Nuclear power plants (NPPs) produce a large amount of waste heat (WH) that has generally been perceived and regulated as an environmental liability. Given the abundance of WH from NPPs and the ubiquity of generally low-grade heat requirements of agricultural operations, from production to post-harvest, there is remarkable potential to harness NPP WH for agricultural uses with mutual economic advantages to NPPs and agricultural sectors. Taking advantage of this WH resource may improve the financial outlook of both the partnered power plants and agricultural businesses by providing an additional revenue stream, decreased heating costs, and a reduced carbon footprint. This review summarizes and interprets the historical discourse and research on agricultural applications of NPP WH in the U.S., and synthesizes technical constraints, unknowns, and opportunities for realizing the benefits of WH derived from the nuclear energy sector for agricultural value chains. Previous applications of WH in the agricultural industry demonstrate that this is a viable option to the benefit of the parties involved under the right conditions, but relatively little has been done to further this technology in the U.S. in recent years or explore novel applications. A revival of interest in this technology may be warranted given the current outlook for NPPs in the U.S. and a general interest in reducing the environmental impact of agriculture.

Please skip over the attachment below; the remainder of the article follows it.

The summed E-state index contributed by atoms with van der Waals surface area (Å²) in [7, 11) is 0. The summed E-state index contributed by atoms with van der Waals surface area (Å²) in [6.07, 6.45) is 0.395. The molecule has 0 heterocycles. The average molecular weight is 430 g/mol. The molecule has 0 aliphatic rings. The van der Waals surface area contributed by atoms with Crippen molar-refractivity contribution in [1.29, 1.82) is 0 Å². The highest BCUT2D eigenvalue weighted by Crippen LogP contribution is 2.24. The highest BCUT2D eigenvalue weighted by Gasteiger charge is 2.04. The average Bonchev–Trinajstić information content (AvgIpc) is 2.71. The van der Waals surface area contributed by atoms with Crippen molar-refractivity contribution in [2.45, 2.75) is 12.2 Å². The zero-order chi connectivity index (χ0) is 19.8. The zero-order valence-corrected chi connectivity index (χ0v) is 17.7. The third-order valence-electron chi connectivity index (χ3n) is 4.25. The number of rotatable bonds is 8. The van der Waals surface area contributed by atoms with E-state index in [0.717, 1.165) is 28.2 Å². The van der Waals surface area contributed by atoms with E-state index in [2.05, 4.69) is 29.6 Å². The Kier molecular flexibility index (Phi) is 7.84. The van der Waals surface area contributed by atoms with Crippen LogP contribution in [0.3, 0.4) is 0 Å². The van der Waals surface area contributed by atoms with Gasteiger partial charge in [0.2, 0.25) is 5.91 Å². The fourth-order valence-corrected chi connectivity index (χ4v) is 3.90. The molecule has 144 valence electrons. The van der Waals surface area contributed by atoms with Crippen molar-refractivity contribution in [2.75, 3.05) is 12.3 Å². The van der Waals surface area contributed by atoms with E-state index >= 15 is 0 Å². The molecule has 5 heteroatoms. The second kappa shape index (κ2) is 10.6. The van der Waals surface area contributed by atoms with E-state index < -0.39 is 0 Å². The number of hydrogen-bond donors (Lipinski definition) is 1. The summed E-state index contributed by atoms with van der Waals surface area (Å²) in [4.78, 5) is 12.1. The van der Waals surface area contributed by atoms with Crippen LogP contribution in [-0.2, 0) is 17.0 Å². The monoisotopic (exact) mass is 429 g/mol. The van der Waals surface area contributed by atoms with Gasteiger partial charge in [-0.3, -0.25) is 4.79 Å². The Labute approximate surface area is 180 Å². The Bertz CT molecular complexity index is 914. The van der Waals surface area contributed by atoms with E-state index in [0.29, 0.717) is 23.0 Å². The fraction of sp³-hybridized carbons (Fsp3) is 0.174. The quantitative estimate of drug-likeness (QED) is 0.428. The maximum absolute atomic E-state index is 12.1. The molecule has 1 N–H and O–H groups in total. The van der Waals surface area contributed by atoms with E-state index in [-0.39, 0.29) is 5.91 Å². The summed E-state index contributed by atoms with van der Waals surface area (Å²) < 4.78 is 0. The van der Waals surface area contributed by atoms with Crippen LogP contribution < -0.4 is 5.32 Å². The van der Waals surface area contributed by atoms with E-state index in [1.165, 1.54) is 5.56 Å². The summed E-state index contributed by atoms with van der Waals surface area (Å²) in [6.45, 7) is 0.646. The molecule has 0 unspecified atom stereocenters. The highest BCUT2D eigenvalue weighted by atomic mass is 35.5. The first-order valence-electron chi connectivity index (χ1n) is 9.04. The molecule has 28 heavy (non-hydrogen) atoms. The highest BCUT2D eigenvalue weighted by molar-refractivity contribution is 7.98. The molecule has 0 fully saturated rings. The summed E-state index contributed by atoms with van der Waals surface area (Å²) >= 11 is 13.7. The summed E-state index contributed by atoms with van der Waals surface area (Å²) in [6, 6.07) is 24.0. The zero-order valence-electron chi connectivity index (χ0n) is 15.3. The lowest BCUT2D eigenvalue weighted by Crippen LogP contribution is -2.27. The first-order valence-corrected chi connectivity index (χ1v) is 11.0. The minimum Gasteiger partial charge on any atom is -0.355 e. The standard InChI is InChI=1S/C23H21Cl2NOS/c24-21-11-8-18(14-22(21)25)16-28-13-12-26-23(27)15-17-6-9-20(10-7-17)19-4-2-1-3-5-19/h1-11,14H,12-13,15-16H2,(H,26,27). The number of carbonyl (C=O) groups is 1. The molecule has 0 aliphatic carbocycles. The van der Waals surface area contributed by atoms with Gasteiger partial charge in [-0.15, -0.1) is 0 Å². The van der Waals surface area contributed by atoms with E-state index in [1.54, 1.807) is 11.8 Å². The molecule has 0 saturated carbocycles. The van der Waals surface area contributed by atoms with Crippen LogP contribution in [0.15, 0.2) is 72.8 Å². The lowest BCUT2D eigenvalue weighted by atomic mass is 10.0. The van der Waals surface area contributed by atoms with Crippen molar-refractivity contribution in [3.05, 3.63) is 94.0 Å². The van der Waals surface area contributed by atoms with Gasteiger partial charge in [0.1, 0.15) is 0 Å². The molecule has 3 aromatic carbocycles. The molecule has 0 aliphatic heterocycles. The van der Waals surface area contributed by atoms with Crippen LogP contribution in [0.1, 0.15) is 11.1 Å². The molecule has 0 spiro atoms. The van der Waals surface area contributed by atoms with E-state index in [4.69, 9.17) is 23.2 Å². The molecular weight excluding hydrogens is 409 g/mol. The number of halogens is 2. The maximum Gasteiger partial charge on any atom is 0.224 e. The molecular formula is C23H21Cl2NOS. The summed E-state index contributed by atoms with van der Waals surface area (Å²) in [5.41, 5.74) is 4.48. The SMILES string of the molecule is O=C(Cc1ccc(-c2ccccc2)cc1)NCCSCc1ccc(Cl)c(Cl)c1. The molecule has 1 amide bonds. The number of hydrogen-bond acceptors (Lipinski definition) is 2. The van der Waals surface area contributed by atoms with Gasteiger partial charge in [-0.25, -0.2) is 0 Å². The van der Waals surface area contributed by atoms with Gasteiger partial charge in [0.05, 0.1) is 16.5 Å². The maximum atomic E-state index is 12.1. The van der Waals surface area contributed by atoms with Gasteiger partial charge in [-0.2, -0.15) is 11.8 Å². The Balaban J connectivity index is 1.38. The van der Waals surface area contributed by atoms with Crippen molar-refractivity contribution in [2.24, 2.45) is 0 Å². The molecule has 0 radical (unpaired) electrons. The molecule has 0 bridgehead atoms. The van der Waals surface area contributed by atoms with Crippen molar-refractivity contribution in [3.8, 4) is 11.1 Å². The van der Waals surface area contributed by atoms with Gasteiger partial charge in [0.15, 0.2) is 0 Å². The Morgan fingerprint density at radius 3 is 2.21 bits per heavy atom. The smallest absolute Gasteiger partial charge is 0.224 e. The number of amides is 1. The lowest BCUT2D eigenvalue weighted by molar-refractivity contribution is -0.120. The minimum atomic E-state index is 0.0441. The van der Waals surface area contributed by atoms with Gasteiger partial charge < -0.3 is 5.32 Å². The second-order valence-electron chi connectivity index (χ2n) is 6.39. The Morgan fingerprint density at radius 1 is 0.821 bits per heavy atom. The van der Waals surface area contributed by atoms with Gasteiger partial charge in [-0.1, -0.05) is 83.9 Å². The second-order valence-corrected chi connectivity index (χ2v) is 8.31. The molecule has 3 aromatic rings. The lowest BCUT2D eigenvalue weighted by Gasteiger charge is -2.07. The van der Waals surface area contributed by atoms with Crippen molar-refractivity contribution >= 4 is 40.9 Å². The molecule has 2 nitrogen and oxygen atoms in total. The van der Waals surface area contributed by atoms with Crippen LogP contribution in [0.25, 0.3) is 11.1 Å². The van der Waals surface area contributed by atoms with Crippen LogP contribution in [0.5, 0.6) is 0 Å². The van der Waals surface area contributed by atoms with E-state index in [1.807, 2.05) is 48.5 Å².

ASJC Scopus subject areas
- Renewable Energy, Sustainability and the Environment
- General Environmental Science
- Strategy and Management
- Industrial and Manufacturing Engineering